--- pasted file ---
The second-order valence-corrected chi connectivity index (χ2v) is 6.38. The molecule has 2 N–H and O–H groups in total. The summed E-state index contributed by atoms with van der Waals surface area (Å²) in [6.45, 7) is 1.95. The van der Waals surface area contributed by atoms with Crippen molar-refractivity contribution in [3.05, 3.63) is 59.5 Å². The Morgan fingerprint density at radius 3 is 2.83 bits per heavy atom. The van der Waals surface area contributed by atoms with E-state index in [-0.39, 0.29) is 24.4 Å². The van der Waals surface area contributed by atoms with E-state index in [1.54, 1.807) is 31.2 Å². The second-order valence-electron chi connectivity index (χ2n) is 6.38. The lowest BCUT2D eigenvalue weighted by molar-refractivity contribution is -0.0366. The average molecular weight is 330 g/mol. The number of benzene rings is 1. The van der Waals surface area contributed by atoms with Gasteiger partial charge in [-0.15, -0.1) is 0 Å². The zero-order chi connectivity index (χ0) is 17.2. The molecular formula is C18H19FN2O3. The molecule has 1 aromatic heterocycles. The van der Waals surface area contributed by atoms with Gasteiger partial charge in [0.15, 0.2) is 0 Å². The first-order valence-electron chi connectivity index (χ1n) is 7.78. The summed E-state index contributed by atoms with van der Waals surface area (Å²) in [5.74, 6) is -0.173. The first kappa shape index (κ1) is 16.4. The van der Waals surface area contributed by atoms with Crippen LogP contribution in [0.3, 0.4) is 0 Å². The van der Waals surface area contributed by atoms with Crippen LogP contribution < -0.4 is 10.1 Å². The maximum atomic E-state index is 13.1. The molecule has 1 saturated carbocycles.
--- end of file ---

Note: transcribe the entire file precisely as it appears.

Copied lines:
The second-order valence-corrected chi connectivity index (χ2v) is 6.38. The molecule has 2 N–H and O–H groups in total. The summed E-state index contributed by atoms with van der Waals surface area (Å²) in [6.45, 7) is 1.95. The van der Waals surface area contributed by atoms with Crippen molar-refractivity contribution in [3.05, 3.63) is 59.5 Å². The Morgan fingerprint density at radius 3 is 2.83 bits per heavy atom. The van der Waals surface area contributed by atoms with E-state index in [-0.39, 0.29) is 24.4 Å². The van der Waals surface area contributed by atoms with E-state index in [1.54, 1.807) is 31.2 Å². The second-order valence-electron chi connectivity index (χ2n) is 6.38. The lowest BCUT2D eigenvalue weighted by molar-refractivity contribution is -0.0366. The average molecular weight is 330 g/mol. The number of benzene rings is 1. The van der Waals surface area contributed by atoms with Gasteiger partial charge in [-0.15, -0.1) is 0 Å². The zero-order chi connectivity index (χ0) is 17.2. The molecular formula is C18H19FN2O3. The molecule has 1 aromatic heterocycles. The van der Waals surface area contributed by atoms with Gasteiger partial charge in [0.15, 0.2) is 0 Å². The first-order valence-electron chi connectivity index (χ1n) is 7.78. The summed E-state index contributed by atoms with van der Waals surface area (Å²) in [5.74, 6) is -0.173. The first kappa shape index (κ1) is 16.4. The van der Waals surface area contributed by atoms with Crippen LogP contribution in [0.3, 0.4) is 0 Å². The van der Waals surface area contributed by atoms with Crippen LogP contribution < -0.4 is 10.1 Å². The maximum atomic E-state index is 13.1. The molecule has 1 saturated carbocycles.